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UPD Rural Communities Report Says 2Mbps for All Target Must be the Priority

Wednesday, Jul 24th, 2013 (7:53 am) - Score 531

The government’s Department for the Environment, Food & Rural Affairs (DEFRA) has today been criticised by a new select committee report for its late delivery of the Universal Service Commitment (USC), which aims to ensure that 100% can access a minimum broadband speed of 2Mbps by 2015. The inquiry said this must now be “prioritised over increasing speeds“.

The report also reflected the outcome of a similar report from the National Audit Office earlier this month (here) and the Public Accounts Committee (here), which noted that the £1.2bn roll-out of superfast broadband (25Mbps+) to 90% of the country would be delivered around 22 months late (not technically correct as the target has been extended to 95% by 2017) and that it was now also “unclear when the target of universal access to 2Mbps broadband will be achieved“.

On top of that the committee also questioned why it had taken so long to allocate the extra post-2015 £300m from the BBC TV Licence to broadband (£250m of this is being used to push the superfast target from 90% to 95% of the country), which has been known about ever since the Broadband Delivery UK (BDUK) scheme was first launched in 2010.

It also warned that the £150m Mobile Infrastructure Project (MIP), which aims to make Mobile Broadband (3G or 4G) services available to “at least” 98% of UK people by the end of 2015, would actually do “little to improve geographic coverage” and would only help 60,000 premises currently in voice “not-spots” (down from the original target of extending coverage to 6 million people).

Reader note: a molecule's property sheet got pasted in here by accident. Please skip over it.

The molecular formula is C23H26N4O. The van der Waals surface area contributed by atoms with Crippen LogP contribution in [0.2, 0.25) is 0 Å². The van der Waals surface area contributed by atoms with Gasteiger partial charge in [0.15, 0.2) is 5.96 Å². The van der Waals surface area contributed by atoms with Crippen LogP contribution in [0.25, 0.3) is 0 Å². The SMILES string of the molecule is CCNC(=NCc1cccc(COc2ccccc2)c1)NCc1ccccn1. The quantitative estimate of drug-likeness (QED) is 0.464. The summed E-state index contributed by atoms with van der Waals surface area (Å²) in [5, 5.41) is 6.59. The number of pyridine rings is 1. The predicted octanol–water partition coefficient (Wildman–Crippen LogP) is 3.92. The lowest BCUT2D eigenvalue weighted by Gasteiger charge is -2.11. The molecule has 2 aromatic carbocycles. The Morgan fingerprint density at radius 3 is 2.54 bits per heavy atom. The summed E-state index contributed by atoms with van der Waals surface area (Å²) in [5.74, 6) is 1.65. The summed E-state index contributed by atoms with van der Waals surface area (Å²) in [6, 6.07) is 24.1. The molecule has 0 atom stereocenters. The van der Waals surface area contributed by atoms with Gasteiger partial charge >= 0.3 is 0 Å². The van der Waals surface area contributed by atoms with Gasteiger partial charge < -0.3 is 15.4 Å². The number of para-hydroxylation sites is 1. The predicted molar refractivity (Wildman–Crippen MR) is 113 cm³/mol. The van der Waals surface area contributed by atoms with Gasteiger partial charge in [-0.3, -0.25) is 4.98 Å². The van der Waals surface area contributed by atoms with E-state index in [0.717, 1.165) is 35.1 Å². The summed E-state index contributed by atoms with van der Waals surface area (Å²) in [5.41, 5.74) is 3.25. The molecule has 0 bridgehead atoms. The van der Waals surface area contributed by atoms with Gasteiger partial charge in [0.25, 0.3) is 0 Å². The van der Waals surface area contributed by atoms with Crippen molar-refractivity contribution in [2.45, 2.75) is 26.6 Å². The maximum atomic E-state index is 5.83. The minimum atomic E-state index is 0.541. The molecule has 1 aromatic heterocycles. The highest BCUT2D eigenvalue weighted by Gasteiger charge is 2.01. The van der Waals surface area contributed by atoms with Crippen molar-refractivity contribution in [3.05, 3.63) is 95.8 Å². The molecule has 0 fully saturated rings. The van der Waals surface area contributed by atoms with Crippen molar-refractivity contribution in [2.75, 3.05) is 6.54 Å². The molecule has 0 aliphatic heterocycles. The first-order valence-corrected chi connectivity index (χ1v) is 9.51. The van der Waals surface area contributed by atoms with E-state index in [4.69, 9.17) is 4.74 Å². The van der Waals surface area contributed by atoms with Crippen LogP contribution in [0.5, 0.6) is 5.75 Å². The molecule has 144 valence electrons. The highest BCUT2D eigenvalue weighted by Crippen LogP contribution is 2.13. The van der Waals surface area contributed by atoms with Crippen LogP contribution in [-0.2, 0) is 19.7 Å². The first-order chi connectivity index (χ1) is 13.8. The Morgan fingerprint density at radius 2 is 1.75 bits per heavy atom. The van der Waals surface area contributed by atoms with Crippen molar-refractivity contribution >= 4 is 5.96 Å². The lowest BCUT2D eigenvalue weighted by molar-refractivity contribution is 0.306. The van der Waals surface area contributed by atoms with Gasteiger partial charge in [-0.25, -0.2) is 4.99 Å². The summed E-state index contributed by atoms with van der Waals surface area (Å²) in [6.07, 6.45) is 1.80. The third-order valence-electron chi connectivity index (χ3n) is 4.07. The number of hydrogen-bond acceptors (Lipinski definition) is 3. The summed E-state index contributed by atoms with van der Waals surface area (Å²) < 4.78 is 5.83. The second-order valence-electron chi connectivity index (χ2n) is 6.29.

Chair of the Committee, Anne McIntosh MP, said:

Broadband has become a basic utility yet thousands of people in rural communities have ridiculously slow speeds or no connection at all. The Universal Service Commitment of 2Mbps is crucial and meeting it must be prioritised over increasing speeds for those who already enjoy an adequate service. The Government must be clear when broadband will be available to those currently without access.

To expedite the roll-out of superfast broadband the Government must publish details showing precisely what areas will be covered by BT under the Rural Broadband Programme in order to allow alternative providers to fill in the gaps.”

But by now everybody is probably very tired of reading the fluff from various reports into the government’s Broadband Delivery UK (BDUK) scheme and so instead we’ll just cut to the chase and tell you what the recommendations are.

Report Recommendations